Three months after an outpouring of opposition from nearly all sectors, the Oregon Harbor of Hope (OHOH) project appears to be dead in the water, due to the lack of an "experienced shelter operator" to take the helm. I wrote about my opposition to this project back in July. Like most housing and homeless advocates who weighed in on the issue, I opposed the model of a mass shelter as a step backward and an inhumane and inefficient way to serve a diverse population of people experiencing homelessness. Environmental advocates were concerned about what using this valuable piece of industrial waterfront property could mean to nearby natural areas in the long run. And neighbors were unhappy that their input had not been sought out and their concerns were not being addressed.
I didn't oppose a temporary shelter on the site, given the fact the city was about to sweep hundreds of people off of the Springwater Corridor with nowhere to send them, but even that use seems to be off the table. Now we've squandered precious time and resources, the rainy season is upon us, and winter is not far off. The good news is that thanks to Homer Williams we know that there is significant interest within the private sector for tackling this issue and providing significant financial support as well as a willingness to collaborate on the part of our city leaders. I hope that all parties are willing to turn their attention to creative, community-based alternatives that are already beginning to emerge.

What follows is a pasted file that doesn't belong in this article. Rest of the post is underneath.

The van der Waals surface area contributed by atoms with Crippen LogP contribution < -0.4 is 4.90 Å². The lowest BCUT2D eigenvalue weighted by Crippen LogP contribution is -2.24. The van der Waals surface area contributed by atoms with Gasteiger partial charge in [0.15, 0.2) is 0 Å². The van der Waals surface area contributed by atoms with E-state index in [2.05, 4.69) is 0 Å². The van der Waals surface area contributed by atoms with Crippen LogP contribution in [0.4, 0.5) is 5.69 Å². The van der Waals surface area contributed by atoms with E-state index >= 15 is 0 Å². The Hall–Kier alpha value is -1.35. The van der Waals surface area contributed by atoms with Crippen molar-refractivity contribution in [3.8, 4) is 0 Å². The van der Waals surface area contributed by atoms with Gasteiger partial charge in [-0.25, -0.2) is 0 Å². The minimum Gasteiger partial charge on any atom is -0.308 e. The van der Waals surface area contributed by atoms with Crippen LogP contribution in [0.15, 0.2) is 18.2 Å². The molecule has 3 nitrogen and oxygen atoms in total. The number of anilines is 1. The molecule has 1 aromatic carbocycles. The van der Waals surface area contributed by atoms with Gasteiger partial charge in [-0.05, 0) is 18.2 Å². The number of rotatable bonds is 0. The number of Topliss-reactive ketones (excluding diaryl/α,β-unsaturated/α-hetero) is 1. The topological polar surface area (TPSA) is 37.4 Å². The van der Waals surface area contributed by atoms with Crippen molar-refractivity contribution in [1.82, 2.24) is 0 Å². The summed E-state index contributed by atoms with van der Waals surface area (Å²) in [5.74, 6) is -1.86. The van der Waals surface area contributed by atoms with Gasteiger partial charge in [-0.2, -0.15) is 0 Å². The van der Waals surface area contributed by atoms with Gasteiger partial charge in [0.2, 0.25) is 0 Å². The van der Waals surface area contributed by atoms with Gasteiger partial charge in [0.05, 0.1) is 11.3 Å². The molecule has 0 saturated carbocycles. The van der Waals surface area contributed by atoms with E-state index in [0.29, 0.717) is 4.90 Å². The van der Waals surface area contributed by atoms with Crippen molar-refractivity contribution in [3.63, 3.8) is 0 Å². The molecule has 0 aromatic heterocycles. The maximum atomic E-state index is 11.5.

Last night I attended a candidate's forum hosted by the Lents Neighborhood Association and heard from many frustrated and concerned residents. Ed Kerns gave a presentation on his work with The Lents Springwater Habitat Restoration Project, a community group of residents and students who have been planting trees in the area since 1995. Now that the campers have largely dispersed, they are evaluating the damage sustained over the past year and making plans to once again restore the trail. I also heard from several parents and grandparents who are frustrated with ongoing criminal activity and health and safety issues who have been told by police officers that there is little they can do. What the city allowed to happen in the Lents neighborhood is reprehensible. Why should lower income neighborhoods be the ones to bear the brunt of our shared failure to provide adequate supports for people experiencing mental illness and/or drug addiction, protect renters from displacement, or keep up with the demand for affordable housing?
We need to take action NOW to keep more people from becoming impoverished, displaced, and homeless due to unchecked rent increases. We need to assess every available resource -- including the dozens of vacant or undeveloped city, county, state, and federally owned properties in Portland -- and call on our entire community to come together with advocates, organizers, and elected leaders, to site shelters and camps around the city. Is having people live in tents and makeshift shelters ideal? Hell no. But because of our failure to act there is no viable alternative available to us before winter arrives. You don't let people freeze on the streets because you can't provide the perfect solution. You make do for now, and you redouble your efforts to do better in the future.